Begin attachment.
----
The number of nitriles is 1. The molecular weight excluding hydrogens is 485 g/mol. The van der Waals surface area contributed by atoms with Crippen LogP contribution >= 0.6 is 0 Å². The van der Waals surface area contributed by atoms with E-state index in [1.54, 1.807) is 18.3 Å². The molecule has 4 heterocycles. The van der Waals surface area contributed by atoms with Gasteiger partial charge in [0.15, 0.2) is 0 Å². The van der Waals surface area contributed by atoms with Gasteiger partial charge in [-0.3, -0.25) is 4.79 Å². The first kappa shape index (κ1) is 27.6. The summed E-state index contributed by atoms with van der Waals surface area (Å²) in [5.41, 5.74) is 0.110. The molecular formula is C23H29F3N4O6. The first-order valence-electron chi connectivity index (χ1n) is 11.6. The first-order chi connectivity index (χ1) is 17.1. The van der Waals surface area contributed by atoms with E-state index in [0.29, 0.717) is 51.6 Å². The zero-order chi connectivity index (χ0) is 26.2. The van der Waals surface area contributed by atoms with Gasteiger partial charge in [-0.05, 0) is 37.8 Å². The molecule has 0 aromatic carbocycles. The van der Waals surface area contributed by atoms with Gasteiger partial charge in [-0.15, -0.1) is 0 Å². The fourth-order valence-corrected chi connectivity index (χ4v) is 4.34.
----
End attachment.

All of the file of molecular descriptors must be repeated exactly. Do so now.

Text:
The number of nitriles is 1. The molecular weight excluding hydrogens is 485 g/mol. The van der Waals surface area contributed by atoms with Crippen LogP contribution >= 0.6 is 0 Å². The van der Waals surface area contributed by atoms with E-state index in [1.54, 1.807) is 18.3 Å². The molecule has 4 heterocycles. The van der Waals surface area contributed by atoms with Gasteiger partial charge in [0.15, 0.2) is 0 Å². The van der Waals surface area contributed by atoms with Gasteiger partial charge in [-0.3, -0.25) is 4.79 Å². The first kappa shape index (κ1) is 27.6. The summed E-state index contributed by atoms with van der Waals surface area (Å²) in [5.41, 5.74) is 0.110. The molecular formula is C23H29F3N4O6. The first-order valence-electron chi connectivity index (χ1n) is 11.6. The first-order chi connectivity index (χ1) is 17.1. The van der Waals surface area contributed by atoms with E-state index in [0.29, 0.717) is 51.6 Å². The zero-order chi connectivity index (χ0) is 26.2. The van der Waals surface area contributed by atoms with Gasteiger partial charge in [-0.05, 0) is 37.8 Å². The molecule has 0 aromatic carbocycles. The van der Waals surface area contributed by atoms with Gasteiger partial charge in [-0.15, -0.1) is 0 Å². The fourth-order valence-corrected chi connectivity index (χ4v) is 4.34.